So, what's the cost for the sim and all of the planes?
So, what's the cost for the sim and all of the planes?
In that case it would be $20 for the initial batch of 8 planes (I might have gotten a free plane as a site-specific perk when I bought it a few months ago, so it might be 7 in the Iron Cross). Then it would be an additional $86 for the rest of the planes if you buy them all at once as there is a sliding scale discount the more planes you buy in one batch.
So, $106 for the complete sim with all 25 planes.
That said, you can get months of enjoyment out of playing just the two planes included in the free version.
Downloaded and installed the demo for the first time but I'm unable to play it after entering my registration info. Upon submitting I get a #14 unable to connect to game server. Is the Tron master computer offline for maintenance? Other than the Win7 default firewall I don't know if it's something on my end or not.
You will get error #14 (in my experience, having also signed up today) if the nickname is already taken.
I then promptly was unable to take off. Did someone say something about tutorials?
Landing doesn't seem all that hard to me--I put it down safely the first time during the takeoff/landing training mission. The important thing to remember is that landing gear and aircraft structural integrity really improved between the World Wars, and if you plonk your machine down like you would something from later on in history you're going to snap the wings off. Come in nice and shallow, back the throttle off nice and gentle, and let the plane settle down onto the field.
More problematic for me has been performance--training missions work okay, but in quick missions I get a lot of jitter. Seems to be a CPU bound, since it jitters in about the same way no matter where the graphics settings are. I haven't tried the dynamic campaign yet, but if it's the presence of things in the mission I doubt I'll have much more luck there. I'll give it a try, but if it doesn't work that's too bad. I'm a huge sucker for flight sims with dynamic campaigns, and although a brand-spanking-new gaming desktop is in the budget, it's not for a few more months. Alas.
Well, it took clicking through about 15 campaigns but I finally found one that I own. I guess it's only fair since I never bought any other DLC, but I wish there was a way to filter for stuff you own. Since the ratio appears to be ~15:1 for a basic license owner the searching becomes a little absurd.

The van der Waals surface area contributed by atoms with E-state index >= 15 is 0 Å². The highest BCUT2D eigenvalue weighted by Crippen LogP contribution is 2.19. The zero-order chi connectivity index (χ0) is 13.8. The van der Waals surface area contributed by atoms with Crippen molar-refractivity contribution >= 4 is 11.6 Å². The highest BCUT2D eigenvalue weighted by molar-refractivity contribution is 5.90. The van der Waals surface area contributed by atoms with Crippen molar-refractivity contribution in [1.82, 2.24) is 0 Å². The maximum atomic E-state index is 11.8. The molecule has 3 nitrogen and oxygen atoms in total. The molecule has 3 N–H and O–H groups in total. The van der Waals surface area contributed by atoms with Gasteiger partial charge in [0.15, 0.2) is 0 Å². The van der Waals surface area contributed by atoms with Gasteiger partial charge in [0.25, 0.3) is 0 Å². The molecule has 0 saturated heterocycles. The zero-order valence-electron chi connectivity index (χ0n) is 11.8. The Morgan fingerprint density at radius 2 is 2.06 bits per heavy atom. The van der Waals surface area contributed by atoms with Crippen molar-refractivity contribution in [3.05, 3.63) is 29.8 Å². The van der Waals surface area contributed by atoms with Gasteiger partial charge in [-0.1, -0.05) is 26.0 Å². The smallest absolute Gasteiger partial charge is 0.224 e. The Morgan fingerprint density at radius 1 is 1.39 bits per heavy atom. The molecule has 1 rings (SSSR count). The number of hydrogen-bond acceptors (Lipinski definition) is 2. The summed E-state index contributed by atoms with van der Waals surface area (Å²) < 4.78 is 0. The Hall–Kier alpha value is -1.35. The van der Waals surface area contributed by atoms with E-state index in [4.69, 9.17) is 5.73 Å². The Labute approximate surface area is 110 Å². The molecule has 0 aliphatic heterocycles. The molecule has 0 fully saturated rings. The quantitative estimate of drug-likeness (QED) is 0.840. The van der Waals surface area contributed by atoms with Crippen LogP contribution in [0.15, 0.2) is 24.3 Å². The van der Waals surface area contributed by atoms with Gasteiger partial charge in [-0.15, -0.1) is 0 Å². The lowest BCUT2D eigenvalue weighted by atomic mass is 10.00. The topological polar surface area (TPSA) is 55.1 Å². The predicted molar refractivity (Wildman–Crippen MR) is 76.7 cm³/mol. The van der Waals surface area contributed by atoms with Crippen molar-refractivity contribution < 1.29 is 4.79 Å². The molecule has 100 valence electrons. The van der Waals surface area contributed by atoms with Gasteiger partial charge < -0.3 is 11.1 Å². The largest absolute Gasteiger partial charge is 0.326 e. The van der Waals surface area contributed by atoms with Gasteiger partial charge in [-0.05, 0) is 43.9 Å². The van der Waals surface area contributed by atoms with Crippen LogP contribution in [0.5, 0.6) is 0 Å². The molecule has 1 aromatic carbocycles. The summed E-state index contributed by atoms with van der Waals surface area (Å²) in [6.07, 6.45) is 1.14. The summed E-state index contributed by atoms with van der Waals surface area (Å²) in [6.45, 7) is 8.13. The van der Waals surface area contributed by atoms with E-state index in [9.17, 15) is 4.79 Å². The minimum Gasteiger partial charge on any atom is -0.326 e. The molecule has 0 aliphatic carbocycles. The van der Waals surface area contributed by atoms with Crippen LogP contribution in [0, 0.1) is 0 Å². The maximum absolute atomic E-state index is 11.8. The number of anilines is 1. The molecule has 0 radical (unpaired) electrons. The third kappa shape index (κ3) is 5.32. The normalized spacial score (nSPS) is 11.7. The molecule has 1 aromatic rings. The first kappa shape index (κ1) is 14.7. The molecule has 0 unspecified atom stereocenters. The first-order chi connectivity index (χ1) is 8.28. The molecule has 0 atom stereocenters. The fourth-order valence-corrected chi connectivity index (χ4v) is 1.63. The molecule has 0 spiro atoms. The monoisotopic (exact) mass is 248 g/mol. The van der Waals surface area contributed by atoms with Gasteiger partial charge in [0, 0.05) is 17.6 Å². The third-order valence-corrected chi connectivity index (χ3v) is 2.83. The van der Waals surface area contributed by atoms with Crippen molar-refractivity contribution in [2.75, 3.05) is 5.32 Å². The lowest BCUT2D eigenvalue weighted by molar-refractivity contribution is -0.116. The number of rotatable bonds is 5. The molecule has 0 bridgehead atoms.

I landed a plane! Without crashing! Or breaking a wing! Although I did overshoot the aerodrome by about, hmmm, a mile?
Still haven't shot anyone down yet though.
And I will pay all of that with no remorse at all if it truly has a RB2 type of campaign. So, could someone please describe their experiences with the campaign? Examples, but not limited to these questions:
1. Do you get promotions, and offers to join other squadrons if you do well?
2. Does the game track the other pilots in your squadron and do they have names, so that you can develop an attachment to them rather than just being placeholders?
3. Are other missions going on around you? For example, in RB2 some of my fondest memories are seeing another friendly plane in trouble and diverting over to help him out, and also being in trouble myself and having other friendly planes seeing me and coming over to help.
Not only does it do that, but the enemy pilots are tracked and have names too.2. Does the game track the other pilots in your squadron and do they have names, so that you can develop an attachment to them rather than just being placeholders?
Yep. Skies are pretty busy.3. Are other missions going on around you?
Not only does it track every pilot in your squadron, but it generates multiple sorties per day, between 2 and 4, which you see the results of after they are flown. Also, if you turn on labels, it shows who is flying each of the planes on the sortie you are currently flying.
You don't get offers to join other squadrons, but you can request to be transferred to another.
One word of warning, though. I was asking on the main forums which planes to buy and mentioned I wanted to buy the Fokker monoplane to play early war campaigns. Someone responded that 777 studios is still filling out the pre-1917 plane roster, and there are currently only 4 planes in that category. So, right now, you'll only see 4 plane types flying around in the campaign pre-1917.
You still get 500+ (or whenever the war ended) days of campaign post-1917 with a full roster right now, though. Also, if you didn't purchase the planes, you will still see them flying around in the campaign.
Sounds like it's not hotseat like EECH where you're running the war and can jump into any helicopter. It's more of a career mode then.
How do you turn on labels?
Any tips for shooting down an enemy plane? I get on someone's tail , and take shots at them, but I don't seem to hit. Is there an ideal distance to start firing?
- Surprise! Out of the sun, while an enemy is preoccupied firing, etc.
- Small corrections, don't overcompensate your aiming adjustments.
- I like to correct aiming during a banking chase with the rudder.
- Understand that leading a banking target for a firing solution angle is necessarily overpursuing, making it easier for your prey to scissors you. Probably matters more in a WW2 sim though.